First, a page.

But perhaps the biggest issue was trying to launch Discovery by January 2017, a date some felt was unrealistic. Fuller was striving to design the new show’s uniforms, sets, and aliens, while also figuring out his first season’s complex arc. “It’s taking world-building to a whole new level,” notes Discovery executive producer Gretchen J. Berg. “You can’t cut corners or have 95 percent of what’s on screen be completely original and inspired and then have 5 percent something you bought at a store. It has to be cohesive — and it is.” Nor was this a challenge exclusive to Discovery; HBO ran into issues getting the first seasons of world-building hits Game of Thrones and Westworld off the ground as well.
From CBS’ perspective, executives say they were frustrated that, given the ticking clock, Fuller was spending so much time on his equally ambitious Starz show, American Gods, which was simultaneously shooting its debut season. “It wasn’t just a little, teeny side job he had over there,” one insider noted. “It was a massive undertaking.”
In September 2016, CBS pushed Discovery‘s premiere date to May to give the production more runway. “We didn’t want to cut corners to meet an arbitrary date,” Stapf says. “It was more important for us to get it right.” Construction on the show’s sets was well under way in Toronto, but the show still had no cast. A few weeks later Fuller felt he found the crucial piece of the puzzle when he met with Martin-Green to play his lead, Michael Burnham — a Vulcan-raised human Starfleet first officer who serves under the command of Michelle Yeoh’s Captain Philippa Georgiou.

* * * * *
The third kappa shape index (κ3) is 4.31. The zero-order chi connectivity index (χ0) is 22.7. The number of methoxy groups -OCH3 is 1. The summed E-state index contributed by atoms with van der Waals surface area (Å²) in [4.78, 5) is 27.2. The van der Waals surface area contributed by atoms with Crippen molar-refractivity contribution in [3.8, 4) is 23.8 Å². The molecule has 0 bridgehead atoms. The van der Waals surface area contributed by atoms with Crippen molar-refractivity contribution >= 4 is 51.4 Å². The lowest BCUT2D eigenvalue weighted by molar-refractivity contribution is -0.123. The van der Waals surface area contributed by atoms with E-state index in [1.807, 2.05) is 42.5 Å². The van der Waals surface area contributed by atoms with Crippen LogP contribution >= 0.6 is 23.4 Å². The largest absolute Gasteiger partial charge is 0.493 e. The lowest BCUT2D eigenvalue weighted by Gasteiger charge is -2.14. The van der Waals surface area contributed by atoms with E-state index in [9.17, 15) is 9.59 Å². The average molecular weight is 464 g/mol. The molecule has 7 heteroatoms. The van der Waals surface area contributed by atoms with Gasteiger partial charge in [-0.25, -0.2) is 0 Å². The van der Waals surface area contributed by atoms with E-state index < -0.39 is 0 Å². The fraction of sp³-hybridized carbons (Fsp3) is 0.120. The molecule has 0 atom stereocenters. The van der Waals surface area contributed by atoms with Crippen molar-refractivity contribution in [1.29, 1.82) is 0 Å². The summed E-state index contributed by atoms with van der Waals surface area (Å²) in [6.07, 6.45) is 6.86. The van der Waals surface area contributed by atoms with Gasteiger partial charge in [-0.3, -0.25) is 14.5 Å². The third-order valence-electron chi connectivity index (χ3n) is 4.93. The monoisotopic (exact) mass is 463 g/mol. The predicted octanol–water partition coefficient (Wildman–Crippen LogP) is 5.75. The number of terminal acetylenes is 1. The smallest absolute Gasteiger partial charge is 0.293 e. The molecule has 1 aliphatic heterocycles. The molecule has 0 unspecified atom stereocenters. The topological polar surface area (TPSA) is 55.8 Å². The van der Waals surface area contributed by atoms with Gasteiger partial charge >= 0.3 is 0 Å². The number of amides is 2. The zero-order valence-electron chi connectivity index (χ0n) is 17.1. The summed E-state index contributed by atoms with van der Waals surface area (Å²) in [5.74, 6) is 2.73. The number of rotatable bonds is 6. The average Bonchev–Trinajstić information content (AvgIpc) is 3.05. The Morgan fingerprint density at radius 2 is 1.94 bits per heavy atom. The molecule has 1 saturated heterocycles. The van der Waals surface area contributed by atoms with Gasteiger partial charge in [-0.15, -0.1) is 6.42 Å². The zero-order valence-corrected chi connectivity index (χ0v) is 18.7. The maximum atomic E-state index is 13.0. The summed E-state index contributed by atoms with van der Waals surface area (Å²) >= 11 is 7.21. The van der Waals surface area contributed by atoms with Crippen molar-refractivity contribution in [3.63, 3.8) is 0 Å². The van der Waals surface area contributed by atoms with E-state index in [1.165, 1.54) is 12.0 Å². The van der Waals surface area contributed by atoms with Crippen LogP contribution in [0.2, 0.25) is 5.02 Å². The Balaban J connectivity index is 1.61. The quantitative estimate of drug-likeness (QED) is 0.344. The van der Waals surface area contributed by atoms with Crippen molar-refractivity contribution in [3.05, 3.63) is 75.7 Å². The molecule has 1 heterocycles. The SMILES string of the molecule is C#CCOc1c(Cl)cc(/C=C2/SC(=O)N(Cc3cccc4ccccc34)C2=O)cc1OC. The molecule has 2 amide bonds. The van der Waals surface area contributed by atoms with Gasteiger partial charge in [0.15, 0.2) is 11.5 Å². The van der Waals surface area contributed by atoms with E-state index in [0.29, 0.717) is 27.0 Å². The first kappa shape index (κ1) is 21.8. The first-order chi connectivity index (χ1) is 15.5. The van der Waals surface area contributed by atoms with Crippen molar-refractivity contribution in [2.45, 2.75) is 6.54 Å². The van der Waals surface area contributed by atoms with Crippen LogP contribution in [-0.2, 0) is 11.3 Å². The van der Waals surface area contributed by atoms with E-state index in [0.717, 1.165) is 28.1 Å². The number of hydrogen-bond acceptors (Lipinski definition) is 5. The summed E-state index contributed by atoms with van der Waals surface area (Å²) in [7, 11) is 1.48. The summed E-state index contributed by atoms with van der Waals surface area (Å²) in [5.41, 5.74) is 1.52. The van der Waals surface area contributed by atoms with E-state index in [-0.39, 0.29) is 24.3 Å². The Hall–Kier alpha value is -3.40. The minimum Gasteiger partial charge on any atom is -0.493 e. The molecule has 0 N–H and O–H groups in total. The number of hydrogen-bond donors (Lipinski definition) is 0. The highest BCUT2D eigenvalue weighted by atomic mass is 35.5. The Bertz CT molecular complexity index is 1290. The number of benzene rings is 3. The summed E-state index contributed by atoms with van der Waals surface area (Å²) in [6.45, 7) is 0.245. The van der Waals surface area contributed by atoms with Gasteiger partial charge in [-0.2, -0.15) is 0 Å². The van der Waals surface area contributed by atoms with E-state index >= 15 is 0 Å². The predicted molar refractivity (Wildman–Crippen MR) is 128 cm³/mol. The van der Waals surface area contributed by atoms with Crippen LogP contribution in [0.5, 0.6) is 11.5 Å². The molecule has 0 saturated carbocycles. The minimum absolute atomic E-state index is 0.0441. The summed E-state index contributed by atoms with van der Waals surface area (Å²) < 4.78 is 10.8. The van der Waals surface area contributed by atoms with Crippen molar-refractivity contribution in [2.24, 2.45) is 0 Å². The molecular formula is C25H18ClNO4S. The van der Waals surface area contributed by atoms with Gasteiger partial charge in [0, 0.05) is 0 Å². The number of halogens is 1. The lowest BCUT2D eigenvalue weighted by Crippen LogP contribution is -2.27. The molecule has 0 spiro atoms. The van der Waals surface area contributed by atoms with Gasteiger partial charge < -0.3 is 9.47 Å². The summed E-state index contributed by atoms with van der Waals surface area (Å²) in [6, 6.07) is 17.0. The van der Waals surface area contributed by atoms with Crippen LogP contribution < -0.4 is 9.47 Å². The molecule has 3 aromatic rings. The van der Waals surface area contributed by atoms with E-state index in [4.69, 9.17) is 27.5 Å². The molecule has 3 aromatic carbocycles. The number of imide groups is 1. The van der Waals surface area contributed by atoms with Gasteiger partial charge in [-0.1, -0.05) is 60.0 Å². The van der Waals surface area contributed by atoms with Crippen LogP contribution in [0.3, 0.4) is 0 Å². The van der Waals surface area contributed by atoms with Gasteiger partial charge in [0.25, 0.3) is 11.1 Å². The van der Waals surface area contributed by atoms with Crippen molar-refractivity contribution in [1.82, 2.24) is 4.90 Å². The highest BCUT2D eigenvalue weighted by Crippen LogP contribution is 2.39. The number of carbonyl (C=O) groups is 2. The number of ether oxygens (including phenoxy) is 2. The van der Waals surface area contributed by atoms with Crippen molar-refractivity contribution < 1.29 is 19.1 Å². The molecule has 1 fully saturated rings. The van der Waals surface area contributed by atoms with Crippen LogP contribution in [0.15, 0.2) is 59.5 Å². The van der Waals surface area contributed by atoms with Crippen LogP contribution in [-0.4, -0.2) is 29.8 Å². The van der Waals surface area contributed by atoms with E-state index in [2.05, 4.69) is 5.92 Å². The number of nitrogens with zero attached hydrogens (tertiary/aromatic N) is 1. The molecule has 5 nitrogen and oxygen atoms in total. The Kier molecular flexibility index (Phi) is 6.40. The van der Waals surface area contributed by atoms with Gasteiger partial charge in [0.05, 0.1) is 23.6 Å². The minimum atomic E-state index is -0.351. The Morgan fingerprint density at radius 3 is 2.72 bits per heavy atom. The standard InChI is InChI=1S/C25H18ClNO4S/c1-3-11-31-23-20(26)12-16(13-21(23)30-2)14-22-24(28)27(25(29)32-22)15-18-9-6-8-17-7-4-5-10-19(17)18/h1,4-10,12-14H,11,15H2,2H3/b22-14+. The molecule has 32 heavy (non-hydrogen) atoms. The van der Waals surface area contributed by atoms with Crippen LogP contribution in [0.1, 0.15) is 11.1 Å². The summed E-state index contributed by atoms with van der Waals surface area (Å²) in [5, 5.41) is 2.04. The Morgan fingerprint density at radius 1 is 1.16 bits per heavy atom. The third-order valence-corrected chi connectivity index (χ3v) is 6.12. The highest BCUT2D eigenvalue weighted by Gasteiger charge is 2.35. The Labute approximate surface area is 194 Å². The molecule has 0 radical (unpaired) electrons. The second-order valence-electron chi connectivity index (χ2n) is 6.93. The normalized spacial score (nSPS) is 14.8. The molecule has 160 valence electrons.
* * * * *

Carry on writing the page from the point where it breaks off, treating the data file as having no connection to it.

“Her audition was fantastic,” Fuller recalls. “I found her incredibly insightful as an actor and delightful as a human being.” Executive producer Aaron Harberts was impressed as well. “We read a lot of people who either went too robotic or too emotional,” he says. “She was able to be aloof and logical but still warm and surrendering her emotional side to the audience.”
Yet even that decision ran into a seemingly insurmountable roadblock because AMC would not release the actress until her Walking Dead character died on screen in April. The only way the production could hire Martin-Green was if the show’s premiere was delayed a second time.